For the last five years, Intel has developed one of the world’s most popular open-source annotation tools, the Computer Vision Annotation Tool (CVAT), and hosted the tool on CVAT.org. Intel engineers have worked diligently to bring many features to the tool that makes annotation easy for many computer vision tasks like image classification, object detection, and image segmentation. Under the hood of CVAT, AI models, optimized by Intel’s OpenVINO Toolkit, assist these manual tasks to make them faster for humans.
CVAT is a prime example of how collaboration between the industry and the open source community can bring a high-quality tool to the market that everyone can enjoy for free.
In the spirit of collaboration and working to address the needs of our community, in the future active CVAT development by Intel will now move under the OpenCV umbrella to foster open ecosystems and drive innovation, and we are honored to take on this role.
Gary Bradski, the founder of OpenCV, said:
“Intel has always been an incubator of open source projects. We are thankful for their contributions to the community, and we are grateful to Intel for placing its trust in the OpenCV team for moving CVAT forward.”
Alexey Myakov, Chief Computer Vision Advocate at Intel, said:
“CVAT has grown into a leading community for annotation and we’re proud so many developers have found it valuable. Because CVAT builds on many computer vision capabilities within OpenCV, the defacto standard for computer vision, the combined team will be able to accelerate innovation for developers and continue to enhance the product. OpenVINO will remain an acceleration engine within CVAT and for developers building their applications through to prototype and production. We look forward to our ongoing collaboration to ensure that CVAT, OpenCV and OpenVINO work seamlessly together for computer vision developers.”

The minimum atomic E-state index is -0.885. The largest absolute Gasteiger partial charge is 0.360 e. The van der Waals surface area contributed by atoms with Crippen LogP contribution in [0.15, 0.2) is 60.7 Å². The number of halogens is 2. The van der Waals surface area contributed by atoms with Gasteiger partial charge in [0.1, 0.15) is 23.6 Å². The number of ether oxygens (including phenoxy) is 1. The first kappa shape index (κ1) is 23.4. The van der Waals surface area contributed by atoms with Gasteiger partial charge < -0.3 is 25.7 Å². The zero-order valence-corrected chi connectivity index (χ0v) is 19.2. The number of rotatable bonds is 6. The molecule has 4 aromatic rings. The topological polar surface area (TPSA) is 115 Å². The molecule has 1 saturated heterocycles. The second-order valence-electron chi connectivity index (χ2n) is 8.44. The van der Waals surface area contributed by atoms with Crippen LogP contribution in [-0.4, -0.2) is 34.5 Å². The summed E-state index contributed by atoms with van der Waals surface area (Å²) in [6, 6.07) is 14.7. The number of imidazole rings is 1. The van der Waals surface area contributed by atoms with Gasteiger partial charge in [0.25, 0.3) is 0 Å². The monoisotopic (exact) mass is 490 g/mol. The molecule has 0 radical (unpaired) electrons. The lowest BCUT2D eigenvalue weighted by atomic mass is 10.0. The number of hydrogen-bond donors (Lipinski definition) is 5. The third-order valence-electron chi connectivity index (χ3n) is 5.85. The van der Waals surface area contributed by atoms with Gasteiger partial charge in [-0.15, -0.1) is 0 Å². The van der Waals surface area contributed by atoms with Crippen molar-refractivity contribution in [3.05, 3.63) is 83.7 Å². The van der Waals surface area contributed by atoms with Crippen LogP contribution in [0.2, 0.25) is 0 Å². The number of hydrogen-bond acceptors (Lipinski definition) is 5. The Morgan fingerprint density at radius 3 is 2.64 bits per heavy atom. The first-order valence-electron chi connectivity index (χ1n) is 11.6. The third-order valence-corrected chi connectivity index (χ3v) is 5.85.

As part of OpenCV, CVAT will remain open source under the permissive MIT license, allowing commercial use without fee.
Intel has graciously agreed to transfer the original CVAT GitHub to OpenCV, making the transition easy for developers who depend on that repository.
CVAT’s core development team remains the same. They will directly work with the OpenCV team.
As part of the transition, the hosted version at CVAT.org will be taken down after six months.
A new, hosted version of CVAT is now open for signups at CVAT.ai.
OpenCV will provide a tool to migrate data from CVAT.org to CVAT.ai.
Note: Users and data hosted at CVAT.org will not be automatically transferred to CVAT.ai due to privacy reasons. Users will have to migrate their data manually or using the migration tool provided by OpenCV. Intel is not involved in the development of the migration tool and will not be responsible for any adverse consequences, including loss of data, during the migration.
We are excited to work with the CVAT team closely to bring new features to CVAT. Thank you, Intel! For any questions or comments, please feel free to ask them in the comments section or contact CVAT via email.